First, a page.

Don’t Look Now, But Chris Coghlan Is Just a Step Away from Rejoining Cubs

Though he’s seemingly been vanquished several times before, Chris Coghlan just keeps turning back up like a bad penny or the baddie in a slasher film. He’s certainly got a pretty ugly slash with AAA Iowa so far, starting out 0-for-13 and batting .188/.257/.313 with nine strikeouts through 34 plate appearances. But blessed as he his with an unprecedented concentration of gritichlorian particles, don’t be surprised at all when Coghlan’s name once again finds itself on Joe Maddon’s lineup card.

The 33-year-old outfielder has already resurrected his career twice with the Cubs, the first time after falling from Rookie of the Year grace with the Marlins. So poor was his production that Miami actually granted Coghlan his release rather than try to get anything in return. The Cubs picked him on a flyer ahead of the 2014 season, then watched as he rode good health and a better understanding of analytics to become the best fourth outfielder in baseball over the next two seasons.

His performance flagged a bit in 2015 and he became expendable when Dexter Fowler famously rode into 2016 spring training with a last-second surprise deal. A casualty of what had just become an overcrowded outfield, Coghlan was traded to Oakland, where he became the worst hitter in baseball from a statistical standpoint.

The Cubs picked him back up after the A’s had given up on him, parting with Arismendy Alcántara in the process. And wouldn’t you know it, there Coghlan was starting Game 1 of the 2016 World Series — which the Cubs won, in case you’d forgotten — over Jason Heyward, a man whose presence was more instrumental than Fowler’s in pushing Cogs out the previous spring.

With the Cubs needing to make room for younger players, Coghlan was allowed to seek gainful employment elsewhere after that championship season. The Phillies signed him to a minor league deal in February of 2017 and released him in March. The Blue Jays picked up but from there, but Coghlan hit a mere .200/.299/.267 in 88 plate appearances.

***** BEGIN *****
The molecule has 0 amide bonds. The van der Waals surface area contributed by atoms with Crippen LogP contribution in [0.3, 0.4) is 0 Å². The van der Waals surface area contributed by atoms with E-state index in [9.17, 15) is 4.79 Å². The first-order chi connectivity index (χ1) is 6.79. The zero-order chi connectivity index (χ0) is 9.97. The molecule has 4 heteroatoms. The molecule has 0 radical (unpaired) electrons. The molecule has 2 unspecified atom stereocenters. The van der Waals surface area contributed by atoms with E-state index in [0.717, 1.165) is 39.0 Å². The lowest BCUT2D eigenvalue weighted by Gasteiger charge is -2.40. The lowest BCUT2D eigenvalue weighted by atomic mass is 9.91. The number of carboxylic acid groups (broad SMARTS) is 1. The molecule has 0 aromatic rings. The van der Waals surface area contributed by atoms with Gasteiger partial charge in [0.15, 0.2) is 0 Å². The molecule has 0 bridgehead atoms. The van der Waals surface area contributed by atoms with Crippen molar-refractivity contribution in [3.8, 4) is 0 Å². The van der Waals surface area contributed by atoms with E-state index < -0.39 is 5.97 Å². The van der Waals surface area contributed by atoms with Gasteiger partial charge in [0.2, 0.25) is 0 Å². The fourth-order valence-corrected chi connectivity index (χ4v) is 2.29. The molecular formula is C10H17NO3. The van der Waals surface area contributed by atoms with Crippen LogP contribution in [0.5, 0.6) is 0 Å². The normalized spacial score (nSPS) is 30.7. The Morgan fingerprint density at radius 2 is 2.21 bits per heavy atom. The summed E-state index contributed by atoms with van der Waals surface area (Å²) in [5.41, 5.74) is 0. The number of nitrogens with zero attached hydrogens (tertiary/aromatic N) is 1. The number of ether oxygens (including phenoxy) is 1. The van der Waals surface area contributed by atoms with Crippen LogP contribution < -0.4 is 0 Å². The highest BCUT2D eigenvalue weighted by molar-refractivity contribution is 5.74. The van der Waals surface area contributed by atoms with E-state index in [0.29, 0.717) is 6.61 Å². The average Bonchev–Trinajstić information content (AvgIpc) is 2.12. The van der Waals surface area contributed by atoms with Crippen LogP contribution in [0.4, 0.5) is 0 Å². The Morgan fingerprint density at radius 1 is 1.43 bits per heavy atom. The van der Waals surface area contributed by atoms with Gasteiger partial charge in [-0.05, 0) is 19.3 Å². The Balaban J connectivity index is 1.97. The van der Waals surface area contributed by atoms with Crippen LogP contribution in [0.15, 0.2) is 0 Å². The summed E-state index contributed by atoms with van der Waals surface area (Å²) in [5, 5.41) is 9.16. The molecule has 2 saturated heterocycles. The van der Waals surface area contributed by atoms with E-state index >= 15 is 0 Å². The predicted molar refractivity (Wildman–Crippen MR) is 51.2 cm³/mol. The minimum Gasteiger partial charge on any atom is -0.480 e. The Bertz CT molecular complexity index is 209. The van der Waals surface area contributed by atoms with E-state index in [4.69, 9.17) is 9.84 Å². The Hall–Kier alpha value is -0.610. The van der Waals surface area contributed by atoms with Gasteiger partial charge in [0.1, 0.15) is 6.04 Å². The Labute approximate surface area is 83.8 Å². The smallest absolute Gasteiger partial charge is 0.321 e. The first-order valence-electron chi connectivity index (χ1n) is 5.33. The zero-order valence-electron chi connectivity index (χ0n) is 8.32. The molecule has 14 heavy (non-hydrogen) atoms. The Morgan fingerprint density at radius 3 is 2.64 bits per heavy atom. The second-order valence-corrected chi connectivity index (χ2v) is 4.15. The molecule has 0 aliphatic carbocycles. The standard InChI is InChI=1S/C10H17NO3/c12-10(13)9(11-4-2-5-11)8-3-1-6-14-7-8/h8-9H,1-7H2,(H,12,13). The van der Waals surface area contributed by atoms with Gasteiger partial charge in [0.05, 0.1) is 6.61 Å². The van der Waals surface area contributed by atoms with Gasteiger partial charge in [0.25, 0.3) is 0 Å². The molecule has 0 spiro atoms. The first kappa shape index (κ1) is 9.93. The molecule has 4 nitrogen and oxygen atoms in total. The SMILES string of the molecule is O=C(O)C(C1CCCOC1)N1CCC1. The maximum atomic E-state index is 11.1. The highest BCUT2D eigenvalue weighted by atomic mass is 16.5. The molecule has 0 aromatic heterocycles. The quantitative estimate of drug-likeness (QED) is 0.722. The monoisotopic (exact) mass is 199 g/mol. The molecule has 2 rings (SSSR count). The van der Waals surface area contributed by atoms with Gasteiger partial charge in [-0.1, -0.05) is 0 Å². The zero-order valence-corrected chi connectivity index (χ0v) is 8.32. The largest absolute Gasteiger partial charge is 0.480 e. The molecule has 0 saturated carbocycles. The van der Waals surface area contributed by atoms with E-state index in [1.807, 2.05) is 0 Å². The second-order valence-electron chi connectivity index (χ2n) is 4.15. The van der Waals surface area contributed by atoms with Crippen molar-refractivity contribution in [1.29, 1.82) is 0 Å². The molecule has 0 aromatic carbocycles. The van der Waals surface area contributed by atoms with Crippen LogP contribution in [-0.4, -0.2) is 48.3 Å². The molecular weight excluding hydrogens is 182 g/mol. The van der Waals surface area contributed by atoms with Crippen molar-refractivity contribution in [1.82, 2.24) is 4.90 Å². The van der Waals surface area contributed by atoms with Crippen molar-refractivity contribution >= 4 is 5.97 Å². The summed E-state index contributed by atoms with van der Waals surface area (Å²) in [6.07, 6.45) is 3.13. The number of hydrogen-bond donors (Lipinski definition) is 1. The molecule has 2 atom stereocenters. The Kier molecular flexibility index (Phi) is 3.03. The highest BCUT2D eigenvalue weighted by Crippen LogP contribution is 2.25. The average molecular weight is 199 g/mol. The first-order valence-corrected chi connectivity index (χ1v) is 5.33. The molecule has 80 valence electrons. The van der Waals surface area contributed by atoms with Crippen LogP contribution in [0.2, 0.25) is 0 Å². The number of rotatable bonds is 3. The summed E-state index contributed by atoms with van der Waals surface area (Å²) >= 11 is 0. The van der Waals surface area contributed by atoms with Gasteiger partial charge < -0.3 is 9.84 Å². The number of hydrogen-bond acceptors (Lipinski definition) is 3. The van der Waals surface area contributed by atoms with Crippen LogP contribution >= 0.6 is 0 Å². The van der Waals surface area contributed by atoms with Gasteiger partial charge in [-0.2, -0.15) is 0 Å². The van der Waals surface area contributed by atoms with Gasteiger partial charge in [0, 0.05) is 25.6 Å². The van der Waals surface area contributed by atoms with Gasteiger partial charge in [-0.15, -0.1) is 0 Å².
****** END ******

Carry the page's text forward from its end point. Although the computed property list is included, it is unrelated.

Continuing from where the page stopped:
He did, however, make one of the most phenomenal plays you’ll ever see when he pulled of a flying dive-roll over Yadi Molina to avoid a play at the plate. It took me several viewings to actually believe it was the Chris Coghlan, and even now I remain a little skeptical.

That spectacular effort aside, Coghlan just didn’t offer the Jays enough value and they eventually designated him for assignment in August of last year. The lack of playing time and production left him without a job throughout the rest of the season and a shoulder surgery ruled him out of what was a slow enough offseason for younger, healthier players.

But the Cubs felt he still had some gas in the tank, which is why they brought him back to the organization just as the regular season was starting. While the big league team was opening in Miami, the former Cub twice over arrived in Mesa in something of a clandestine manner — one might say he was in-Cog-nito — to rehab and work his way back up the ladder.

I’m wondering if there might also be an organizational fascination with former players with the initials “CC,” since they recently brought pitcher Casey Coleman back into the fold. Maybe something to noodle on. Anyway, finally healthy enough to give it a real go once again, Coghlan was added to Iowa’s roster on June 30 after tuning up for a few game in the Arizona Rookie League.

“This organization feels like home to me,” Coghlan told Tommy Birch of the Des Moines Register in early July. “Obviously, winning a World Series and being a part of that, being one of the 25 guys to do that, is forever special. I’ve always felt respected in this organization and there’s a lot of organizations that don’t respect the players. And I think that goes a long way for me.”

The Cubs have certainly shown Coghlan plenty of respect, and his production for them over the years bears that out. His .792 OPS with Chicago is 61 points above his career average and he’s put up 3.4 WAR in 321 games for the Cubs. That’s basically a 1.5 WAR per full season, which is pretty good for a guy who has posted a combined -3.2 WAR over 480 with three other teams.

He’s been around the block more than enough times to understand the deal, so he’s got no sense of entitlement from his past couple stints with the Cubs. And he knows that in the club’s ideal scenario, he wouldn’t be needed at all.

“I’ve got to earn my keep just as much as everyone else,” Coghlan shared with Birch. “You either produce, or you don’t. You go home. So my plan is, I need to produce. I need to help this organization win, even if it’s at the triple-A level and they’ll make a decision based on what’s best for the big-league club.

“Hopefully they don’t need anybody, because that means everyone’s producing and everyone’s healthy. But the reality is that it never happens like that. It’s never how you planned. So, the great organizations have depth, and that’s why this organization is great and has depth in case of anything.”

He’s right, you know. Because of that, because the Cubs are going to need depth and because Coghlan has the grit they just can’t quit, I’m willing to bet you right now that we’ll see him added to the roster by at least September’s expansion. And you never know what could happen with an injury here or there.

It’s happening, folks, I’m just letting you know now so you can prepare yourselves accordingly.

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